Patricia Rodriguez discovers the joys (and hassles) of Vietnam, but falls in love with it anyway
LAU CAI, Vietnam – After sleeping fitfully on the night train from Hanoi – note to self: Drink fewer liquids prior to a 10-hour journey on a train where the bathroom is a hole in the floor two cars down – we are herded onto a waiting minibus for the drive to Sa Pa.
The highlands village of Sa Pa, a 90-minute ride from Lau Cai, a trade centre on the Vietnam – China border, has been billed as a bucolic paradise, green, peaceful and mostly unspoiled by modern commerce. But the morning is hazy and foggy and still a bit dark, and as our van struggles through traffic-choked streets, I can’t see much of anything. We drive past long stretches of small, faded buildings with their metal security doors rolled shut, advertising “pho com” (soup/restaurant), “bia hoi” (fresh beer) and “karaoke” (no translation necessary). Kids in Nike warm-up jackets and baseball caps drive scooters loaded with trays of cut-up chickens or boxes bursting with vegetables; other mopeds carry entire families, two adults and two or three kids, so tightly packed together they don’t even have to hang on. It looks like bustling Ho Chi Minh City, except on a smaller, dingier scale.
Then, suddenly, the bus turns a corner and begins to struggle uphill, and the sun burns through, the fog lifting like a film being peeled from a piece of glass. Revealed is the lush landscape we’d been promised. Low, mist-covered mountains, their sides precisely terraced with rice paddies. Rises covered with fir trees and endless beds of lavender-flowering indigo plants. A clear, rocky stream, crossed by a rudimentary wooden bridge. It’s “National Geographic” – beautiful. Worth every second of last night’s discomfort.
And that, for me, is Vietnam: Just when I’m about to give up on this place, something happens that makes me fall just a little bit in love with it.
At times, Vietnam can be an easy place to love: When you’re walking undisturbed through thousand-year-old palace ruins in the imperial city of Hue. When you’re eating a huge bowl of “pho,” beef noodle soup scented with cilantro, mint and lemon grass, that costs less than 50 cents from a sidewalk vendor in Hanoi. When you’re being fussed over in a tailor’s shop in the ancient fishing port of Hoi An, being fitted for custom-made silk clothing that will be delivered to your hotel within 24 hours.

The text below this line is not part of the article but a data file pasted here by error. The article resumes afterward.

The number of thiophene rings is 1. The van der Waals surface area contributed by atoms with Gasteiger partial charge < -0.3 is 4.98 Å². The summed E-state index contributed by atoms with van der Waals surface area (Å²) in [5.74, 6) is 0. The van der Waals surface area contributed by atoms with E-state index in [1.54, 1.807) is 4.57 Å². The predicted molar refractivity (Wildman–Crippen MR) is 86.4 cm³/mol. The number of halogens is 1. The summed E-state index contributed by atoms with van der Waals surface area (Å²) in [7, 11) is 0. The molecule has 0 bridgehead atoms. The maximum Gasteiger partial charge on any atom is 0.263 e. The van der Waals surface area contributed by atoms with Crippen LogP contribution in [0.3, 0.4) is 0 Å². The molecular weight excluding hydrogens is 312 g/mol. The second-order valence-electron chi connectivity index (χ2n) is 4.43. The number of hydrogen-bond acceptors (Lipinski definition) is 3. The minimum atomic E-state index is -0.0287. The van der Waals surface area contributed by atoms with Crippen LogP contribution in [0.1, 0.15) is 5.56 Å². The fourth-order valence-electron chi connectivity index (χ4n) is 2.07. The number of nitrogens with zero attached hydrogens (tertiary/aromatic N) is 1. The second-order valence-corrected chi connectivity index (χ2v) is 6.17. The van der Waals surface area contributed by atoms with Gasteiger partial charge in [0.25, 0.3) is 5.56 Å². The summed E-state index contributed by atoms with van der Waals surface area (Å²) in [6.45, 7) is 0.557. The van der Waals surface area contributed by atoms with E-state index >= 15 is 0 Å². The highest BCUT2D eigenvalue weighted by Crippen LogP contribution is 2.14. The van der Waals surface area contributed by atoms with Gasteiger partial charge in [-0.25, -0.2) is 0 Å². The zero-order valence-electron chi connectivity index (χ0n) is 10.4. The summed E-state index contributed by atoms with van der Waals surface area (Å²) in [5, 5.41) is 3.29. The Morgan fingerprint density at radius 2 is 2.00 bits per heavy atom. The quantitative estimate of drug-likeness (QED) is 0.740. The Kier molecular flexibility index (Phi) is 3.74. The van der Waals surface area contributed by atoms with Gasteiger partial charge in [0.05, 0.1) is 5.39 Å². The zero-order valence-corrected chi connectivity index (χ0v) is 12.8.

But at other times, it feels like trying to travel with a toddler, one who’s loud, messy, frantic, constantly changing his mind and demanding all your attention, right this minute.
My husband and I had hit bottom in Ho Chi Minh City, only a few hours after arriving in Vietnam and finding our way to a $15-a-night hotel in the area of the city that caters to backpackers. Trying to walk to the nearby public market, we couldn’t take two steps without being asked to buy something. Postcards? Cyclo ride? Taxi? Chewing gum? Spring rolls? Cigarettes? Beer? Hotel room? Guidebook? Guide?
Hot and frustrated, we retreated to a touristy cafe – crowded with dreadlocked and tattooed Western backpackers, smoking and drinking Vietnamese-brewed 333 beer – and wondered whether coming to Vietnam had been a good idea.
We’d planned to spend a few days based here, seeing some of the nearby sights, like the Mekong Delta’s floating markets, huge flotillas of small boats moored together so closely you can step from one to another, buying lychee and bananas from one boat, plasticware from another, conical straw hats from the next. But the smog, the heat and the relentless commercialism got to us. On only our second day, we hopped on a flight to Hanoi, the northern capital. The center of the country’s ruling Communist Party, it also has a reputation as a gracious, reserved city, older and quieter than Ho Chi Minh, retaining a bit more of its French-colonial heritage and architecture. Also, roughly a thousand miles to the north, it would be cooler. We thought we might like it better.
“Mademoiselle”, the cook says, waving my husband and me into her tiny restaurant, just a bare room that opens directly onto the street in Hanoi’s Old Quarter. Her daughter smiles and propels us toward a low table in the corner, where we sit on tiny plastic footstools. Around us, several other diners, mostly older men, eat their pho, or soup, and read local newspapers.